At dinner
Some of the lovely women I lived with – at dinner

I do not judge these women for the decisions they made. In fact, all they are doing is looking to survive. While your immediate reaction might be “why the hell are people buying CRAP they don’t need!?” Well, actually there is an entirely logical reason for it. You might think ‘these women simply cannot afford to worry about sexiness’, but truth is these women cannot afford to NOT worry about sexiness. In today’s world, women need to be ‘sexy’ to be visible, to be worthy, wanted. And in Vietnam, reputation is everything, so these women are not being silly at all. Having good social standing or ‘keeping face’ is central to having a successful life. Whether you are rich or poor, you must ‘keep face’ and hold good reputation. This is critical in a collectivist culture, people need to know they can trust you – and they don’t have linkedin ratings – so they use social reputation. And for women, keeping face literally means keeping attractive too. While this may have been easier decades ago, the spread of Western body image ideals has seriously changed the stakes. The stakes are now extremely high, difficult and expensive for women to meet. I do not write any of this as an indictment of Vietnamese people or culture, they are absolutely kind, generous and amazing people who make the very best of their lives, in my experience. These women are living through the slow integration of Western objectification of women into their own culture: ‘thin, white, sexy’ is the best way to survive, these women are merely adapting as best they can.

Standard restaurant
bún bò Huế restaurant – which is awesome by the way

This story of Vietnam ends with me talking the women out of buying the products, or otherwise giving some as gifts. But what I learnt from Vietnam goes far beyond this story. During my life in Vietnam I saw first-hand that sexual objectification is out of control, and I soon realised it is not a case of women getting over it. Media is absolutely globalised and with it the industries that sell body-shame are globalised too. Women in rural Vietnam are aware of their bodies in ways I never imagined possible. Fat removing creams, whitening creams, spanx of every type, diet pills and more. These things aren’t marketed on magazines and billboards in Vietnam, and women don’t openly talk about them much, but scratch the surface and the issues are there. Profit is being made from women’s bodies and pain regardless of how rich or poor. Some people argue that ‘body image’ is a peripheral issue compared with real women’s rights issues. I would argue on the contrary, that the way society defines women and women’s bodies underpins any conversation about women’s rights. We have made the link between objectification to other issues like poor cognitive performance, mental illness and even sexual assault, and yet still some people deny that this is even a ‘real problem’. What an ultimate kick in the teeth.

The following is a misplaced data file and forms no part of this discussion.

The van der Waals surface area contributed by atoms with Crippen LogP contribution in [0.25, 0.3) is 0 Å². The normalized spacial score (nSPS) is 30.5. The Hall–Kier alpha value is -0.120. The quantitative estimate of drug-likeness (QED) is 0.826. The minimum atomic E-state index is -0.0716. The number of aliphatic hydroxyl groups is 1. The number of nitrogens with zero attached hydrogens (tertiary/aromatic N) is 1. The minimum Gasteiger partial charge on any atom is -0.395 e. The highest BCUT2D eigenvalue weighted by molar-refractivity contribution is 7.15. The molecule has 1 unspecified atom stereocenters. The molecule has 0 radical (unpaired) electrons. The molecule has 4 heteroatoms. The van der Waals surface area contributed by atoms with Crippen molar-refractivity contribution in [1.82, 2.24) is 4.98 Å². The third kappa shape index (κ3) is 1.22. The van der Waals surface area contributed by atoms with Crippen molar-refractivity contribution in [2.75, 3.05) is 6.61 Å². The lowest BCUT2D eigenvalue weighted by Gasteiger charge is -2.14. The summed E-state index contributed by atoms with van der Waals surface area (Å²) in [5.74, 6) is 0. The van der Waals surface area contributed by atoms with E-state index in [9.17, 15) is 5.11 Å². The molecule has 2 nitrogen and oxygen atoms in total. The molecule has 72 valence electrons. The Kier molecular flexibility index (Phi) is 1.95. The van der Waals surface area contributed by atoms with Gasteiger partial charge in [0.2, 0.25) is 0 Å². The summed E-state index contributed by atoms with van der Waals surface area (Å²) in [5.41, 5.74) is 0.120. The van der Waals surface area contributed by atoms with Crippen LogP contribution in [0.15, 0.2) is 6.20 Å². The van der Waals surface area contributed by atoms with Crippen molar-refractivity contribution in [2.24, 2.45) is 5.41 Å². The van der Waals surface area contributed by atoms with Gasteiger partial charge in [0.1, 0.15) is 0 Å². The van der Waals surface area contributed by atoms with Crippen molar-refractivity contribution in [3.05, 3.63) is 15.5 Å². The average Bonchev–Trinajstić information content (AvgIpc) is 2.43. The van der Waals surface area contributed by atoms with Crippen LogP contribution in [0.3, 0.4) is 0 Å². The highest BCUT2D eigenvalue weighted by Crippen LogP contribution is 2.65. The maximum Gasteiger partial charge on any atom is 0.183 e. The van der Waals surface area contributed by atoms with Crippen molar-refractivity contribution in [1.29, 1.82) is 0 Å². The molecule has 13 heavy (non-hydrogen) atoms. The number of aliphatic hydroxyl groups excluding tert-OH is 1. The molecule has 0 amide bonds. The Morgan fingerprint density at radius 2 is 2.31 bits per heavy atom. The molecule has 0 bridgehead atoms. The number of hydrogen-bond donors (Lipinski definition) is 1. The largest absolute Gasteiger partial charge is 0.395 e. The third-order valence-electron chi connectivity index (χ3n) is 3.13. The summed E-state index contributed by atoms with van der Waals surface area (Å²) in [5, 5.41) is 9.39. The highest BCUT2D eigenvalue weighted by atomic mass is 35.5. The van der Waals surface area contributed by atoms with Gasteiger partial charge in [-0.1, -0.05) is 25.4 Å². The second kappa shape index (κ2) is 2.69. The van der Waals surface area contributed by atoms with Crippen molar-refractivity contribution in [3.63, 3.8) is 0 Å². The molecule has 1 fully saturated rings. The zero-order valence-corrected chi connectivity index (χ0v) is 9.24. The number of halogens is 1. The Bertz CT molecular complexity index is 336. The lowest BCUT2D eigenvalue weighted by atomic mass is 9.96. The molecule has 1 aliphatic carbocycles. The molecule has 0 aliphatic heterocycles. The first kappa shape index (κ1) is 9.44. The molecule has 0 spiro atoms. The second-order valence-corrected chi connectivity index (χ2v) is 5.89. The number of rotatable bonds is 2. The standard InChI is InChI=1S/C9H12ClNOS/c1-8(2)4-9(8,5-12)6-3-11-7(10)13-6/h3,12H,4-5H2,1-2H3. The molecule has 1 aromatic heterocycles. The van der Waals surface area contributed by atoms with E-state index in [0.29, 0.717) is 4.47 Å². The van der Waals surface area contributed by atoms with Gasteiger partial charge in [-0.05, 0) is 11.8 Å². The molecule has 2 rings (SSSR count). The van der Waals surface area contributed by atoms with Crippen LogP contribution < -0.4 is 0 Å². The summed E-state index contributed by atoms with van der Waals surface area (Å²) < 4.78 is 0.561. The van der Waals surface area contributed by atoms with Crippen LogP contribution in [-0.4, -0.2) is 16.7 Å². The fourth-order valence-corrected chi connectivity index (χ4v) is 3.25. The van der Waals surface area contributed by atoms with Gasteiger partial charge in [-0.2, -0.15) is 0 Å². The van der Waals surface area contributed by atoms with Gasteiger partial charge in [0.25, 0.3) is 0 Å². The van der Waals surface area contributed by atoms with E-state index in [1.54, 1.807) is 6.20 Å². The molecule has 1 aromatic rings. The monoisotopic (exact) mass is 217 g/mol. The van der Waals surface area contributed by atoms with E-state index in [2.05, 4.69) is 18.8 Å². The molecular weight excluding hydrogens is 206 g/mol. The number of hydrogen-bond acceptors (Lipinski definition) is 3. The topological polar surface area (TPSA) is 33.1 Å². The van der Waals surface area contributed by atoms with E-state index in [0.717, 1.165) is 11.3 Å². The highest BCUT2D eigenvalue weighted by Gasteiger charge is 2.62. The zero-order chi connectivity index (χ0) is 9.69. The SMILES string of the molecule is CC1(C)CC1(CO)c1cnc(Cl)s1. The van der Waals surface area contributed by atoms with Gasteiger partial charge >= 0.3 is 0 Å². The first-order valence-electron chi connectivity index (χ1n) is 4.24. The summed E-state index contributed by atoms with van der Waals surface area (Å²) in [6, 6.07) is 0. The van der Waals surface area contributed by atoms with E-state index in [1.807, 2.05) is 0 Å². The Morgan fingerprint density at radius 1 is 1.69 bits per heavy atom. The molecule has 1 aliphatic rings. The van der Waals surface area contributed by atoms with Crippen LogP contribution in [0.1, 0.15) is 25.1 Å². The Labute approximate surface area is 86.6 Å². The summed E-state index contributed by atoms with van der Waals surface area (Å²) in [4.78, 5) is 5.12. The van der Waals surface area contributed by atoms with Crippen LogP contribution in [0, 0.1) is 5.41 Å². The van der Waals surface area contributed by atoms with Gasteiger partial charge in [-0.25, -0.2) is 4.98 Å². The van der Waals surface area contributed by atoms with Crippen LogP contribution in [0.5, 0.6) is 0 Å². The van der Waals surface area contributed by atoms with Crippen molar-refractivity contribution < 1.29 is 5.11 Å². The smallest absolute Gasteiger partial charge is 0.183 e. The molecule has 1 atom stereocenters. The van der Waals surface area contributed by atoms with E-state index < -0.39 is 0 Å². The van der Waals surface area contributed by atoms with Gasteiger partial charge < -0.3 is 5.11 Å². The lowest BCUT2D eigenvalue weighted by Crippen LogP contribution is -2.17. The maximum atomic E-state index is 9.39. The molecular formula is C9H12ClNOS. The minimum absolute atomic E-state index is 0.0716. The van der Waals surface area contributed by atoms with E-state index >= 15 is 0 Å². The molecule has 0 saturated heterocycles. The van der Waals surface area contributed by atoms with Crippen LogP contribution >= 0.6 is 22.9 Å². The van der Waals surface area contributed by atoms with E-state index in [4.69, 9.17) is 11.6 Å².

For the people who call body-image a ‘first-world problem’, I doubt they have gotten to know the ‘third world’ beyond the rhetoric. Some women in the ‘third world’ do choose between face creams and decent food. So the issue is not rich vs poor, we need change the conversation. While body image issues may appear a superficial complaint, they are actually indicative of a problem far deeper in the way women are treated, all over the world. Objectification is an act of dehumanisation and it is a violation of a woman’s rights. When a person is objectified, there is no option to just get over it. Women need and deserve support to deal with this bullshit, whatever their bank balance. I urge anyone who claims to be progressive to stop playing oppression Olympics when it comes to body image. The Western world has exported a new brand of ‘sexy’ objectification to women all over the world. Let us not undermine women with calls to get over it, instead let us recognise the steps we can take. From living in Vietnam I realised that we must reset a positive standard for ourselves first. We must prove to ourselves and to other women that we are not the sum of our body parts. We must claim the respect we deserve and reject any bullshit that says otherwise. What starts in the global north spreads to other nations. We must help ourselves if we want to help others. And importantly, we must love ourselves before we can love others.

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2 thoughts on “Body image is not a ‘first world problem’

  1. sister! your words are cleansing fire! you are awake and so am i! we are awakened to the fact of our own humanity. i am proud to be your human sister, fully aware! yes!!!!!!